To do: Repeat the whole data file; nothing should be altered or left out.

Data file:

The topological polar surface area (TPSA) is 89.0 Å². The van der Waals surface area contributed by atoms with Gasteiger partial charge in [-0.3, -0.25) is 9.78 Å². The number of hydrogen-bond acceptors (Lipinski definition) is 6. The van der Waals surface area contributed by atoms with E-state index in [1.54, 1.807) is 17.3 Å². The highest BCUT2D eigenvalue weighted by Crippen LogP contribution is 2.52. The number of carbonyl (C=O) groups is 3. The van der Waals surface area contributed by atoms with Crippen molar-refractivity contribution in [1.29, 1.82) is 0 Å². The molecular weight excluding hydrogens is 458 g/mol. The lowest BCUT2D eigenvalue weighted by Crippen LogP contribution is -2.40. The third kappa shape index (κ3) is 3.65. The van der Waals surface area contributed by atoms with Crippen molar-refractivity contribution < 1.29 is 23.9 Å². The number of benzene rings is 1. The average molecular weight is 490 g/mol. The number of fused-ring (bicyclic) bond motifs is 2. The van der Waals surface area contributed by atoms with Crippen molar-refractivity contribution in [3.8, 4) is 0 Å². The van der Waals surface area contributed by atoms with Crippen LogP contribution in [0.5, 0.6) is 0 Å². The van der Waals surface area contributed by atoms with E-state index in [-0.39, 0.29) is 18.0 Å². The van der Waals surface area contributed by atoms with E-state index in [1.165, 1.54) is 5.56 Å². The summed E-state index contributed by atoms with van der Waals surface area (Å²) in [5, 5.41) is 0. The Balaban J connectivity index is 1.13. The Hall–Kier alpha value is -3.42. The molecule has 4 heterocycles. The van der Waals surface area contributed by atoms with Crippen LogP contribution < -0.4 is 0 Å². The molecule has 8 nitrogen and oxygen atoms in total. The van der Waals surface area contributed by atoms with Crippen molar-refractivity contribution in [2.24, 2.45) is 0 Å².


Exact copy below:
The topological polar surface area (TPSA) is 89.0 Å². The van der Waals surface area contributed by atoms with Gasteiger partial charge in [-0.3, -0.25) is 9.78 Å². The number of hydrogen-bond acceptors (Lipinski definition) is 6. The van der Waals surface area contributed by atoms with E-state index in [1.54, 1.807) is 17.3 Å². The highest BCUT2D eigenvalue weighted by Crippen LogP contribution is 2.52. The number of carbonyl (C=O) groups is 3. The van der Waals surface area contributed by atoms with Crippen molar-refractivity contribution in [1.29, 1.82) is 0 Å². The molecular weight excluding hydrogens is 458 g/mol. The lowest BCUT2D eigenvalue weighted by Crippen LogP contribution is -2.40. The third kappa shape index (κ3) is 3.65. The van der Waals surface area contributed by atoms with Crippen molar-refractivity contribution < 1.29 is 23.9 Å². The number of benzene rings is 1. The average molecular weight is 490 g/mol. The number of fused-ring (bicyclic) bond motifs is 2. The van der Waals surface area contributed by atoms with Crippen molar-refractivity contribution in [3.8, 4) is 0 Å². The van der Waals surface area contributed by atoms with Crippen LogP contribution in [0.5, 0.6) is 0 Å². The van der Waals surface area contributed by atoms with E-state index in [-0.39, 0.29) is 18.0 Å². The van der Waals surface area contributed by atoms with E-state index in [1.165, 1.54) is 5.56 Å². The summed E-state index contributed by atoms with van der Waals surface area (Å²) in [5, 5.41) is 0. The Balaban J connectivity index is 1.13. The Hall–Kier alpha value is -3.42. The molecule has 4 heterocycles. The van der Waals surface area contributed by atoms with Crippen LogP contribution < -0.4 is 0 Å². The molecule has 8 nitrogen and oxygen atoms in total. The van der Waals surface area contributed by atoms with Crippen molar-refractivity contribution in [2.24, 2.45) is 0 Å².